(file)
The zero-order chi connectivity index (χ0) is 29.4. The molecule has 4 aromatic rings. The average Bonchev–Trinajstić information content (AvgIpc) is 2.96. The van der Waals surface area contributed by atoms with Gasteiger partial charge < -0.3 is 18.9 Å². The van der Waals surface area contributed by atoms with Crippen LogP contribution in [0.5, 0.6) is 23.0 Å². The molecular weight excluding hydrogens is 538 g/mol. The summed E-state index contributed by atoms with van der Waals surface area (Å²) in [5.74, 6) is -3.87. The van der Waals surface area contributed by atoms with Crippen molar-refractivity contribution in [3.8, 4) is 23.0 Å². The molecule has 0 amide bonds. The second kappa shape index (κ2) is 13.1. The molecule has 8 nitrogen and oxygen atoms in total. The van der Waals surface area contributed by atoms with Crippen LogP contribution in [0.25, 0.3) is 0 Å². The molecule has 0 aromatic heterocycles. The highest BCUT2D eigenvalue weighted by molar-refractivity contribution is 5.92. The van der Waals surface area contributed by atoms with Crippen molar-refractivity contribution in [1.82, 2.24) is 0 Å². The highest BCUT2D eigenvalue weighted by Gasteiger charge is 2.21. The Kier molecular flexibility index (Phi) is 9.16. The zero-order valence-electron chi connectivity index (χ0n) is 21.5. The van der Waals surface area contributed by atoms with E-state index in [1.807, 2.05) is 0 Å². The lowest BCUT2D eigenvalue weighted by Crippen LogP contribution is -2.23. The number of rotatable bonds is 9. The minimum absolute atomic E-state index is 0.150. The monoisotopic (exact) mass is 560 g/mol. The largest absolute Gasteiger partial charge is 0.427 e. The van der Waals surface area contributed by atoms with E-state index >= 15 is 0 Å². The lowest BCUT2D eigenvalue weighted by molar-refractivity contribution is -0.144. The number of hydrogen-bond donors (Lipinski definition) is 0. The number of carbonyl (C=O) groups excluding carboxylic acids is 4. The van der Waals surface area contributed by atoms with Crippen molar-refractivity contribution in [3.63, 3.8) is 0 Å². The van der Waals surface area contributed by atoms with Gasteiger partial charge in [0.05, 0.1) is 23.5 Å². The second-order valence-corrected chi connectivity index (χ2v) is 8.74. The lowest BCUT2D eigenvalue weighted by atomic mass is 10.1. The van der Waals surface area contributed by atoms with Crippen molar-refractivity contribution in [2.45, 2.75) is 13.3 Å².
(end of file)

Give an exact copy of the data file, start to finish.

The zero-order chi connectivity index (χ0) is 29.4. The molecule has 4 aromatic rings. The average Bonchev–Trinajstić information content (AvgIpc) is 2.96. The van der Waals surface area contributed by atoms with Gasteiger partial charge < -0.3 is 18.9 Å². The van der Waals surface area contributed by atoms with Crippen LogP contribution in [0.5, 0.6) is 23.0 Å². The molecular weight excluding hydrogens is 538 g/mol. The summed E-state index contributed by atoms with van der Waals surface area (Å²) in [5.74, 6) is -3.87. The van der Waals surface area contributed by atoms with Crippen molar-refractivity contribution in [3.8, 4) is 23.0 Å². The molecule has 0 amide bonds. The second kappa shape index (κ2) is 13.1. The molecule has 8 nitrogen and oxygen atoms in total. The van der Waals surface area contributed by atoms with Crippen LogP contribution in [0.25, 0.3) is 0 Å². The molecule has 0 aromatic heterocycles. The highest BCUT2D eigenvalue weighted by molar-refractivity contribution is 5.92. The van der Waals surface area contributed by atoms with Crippen molar-refractivity contribution in [1.82, 2.24) is 0 Å². The highest BCUT2D eigenvalue weighted by Gasteiger charge is 2.21. The Kier molecular flexibility index (Phi) is 9.16. The zero-order valence-electron chi connectivity index (χ0n) is 21.5. The van der Waals surface area contributed by atoms with E-state index in [1.807, 2.05) is 0 Å². The lowest BCUT2D eigenvalue weighted by Crippen LogP contribution is -2.23. The number of rotatable bonds is 9. The minimum absolute atomic E-state index is 0.150. The monoisotopic (exact) mass is 560 g/mol. The largest absolute Gasteiger partial charge is 0.427 e. The van der Waals surface area contributed by atoms with E-state index >= 15 is 0 Å². The lowest BCUT2D eigenvalue weighted by molar-refractivity contribution is -0.144. The number of hydrogen-bond donors (Lipinski definition) is 0. The number of carbonyl (C=O) groups excluding carboxylic acids is 4. The van der Waals surface area contributed by atoms with Crippen molar-refractivity contribution in [3.63, 3.8) is 0 Å². The van der Waals surface area contributed by atoms with Gasteiger partial charge in [0.05, 0.1) is 23.5 Å². The second-order valence-corrected chi connectivity index (χ2v) is 8.74. The lowest BCUT2D eigenvalue weighted by atomic mass is 10.1. The van der Waals surface area contributed by atoms with Crippen molar-refractivity contribution in [2.45, 2.75) is 13.3 Å².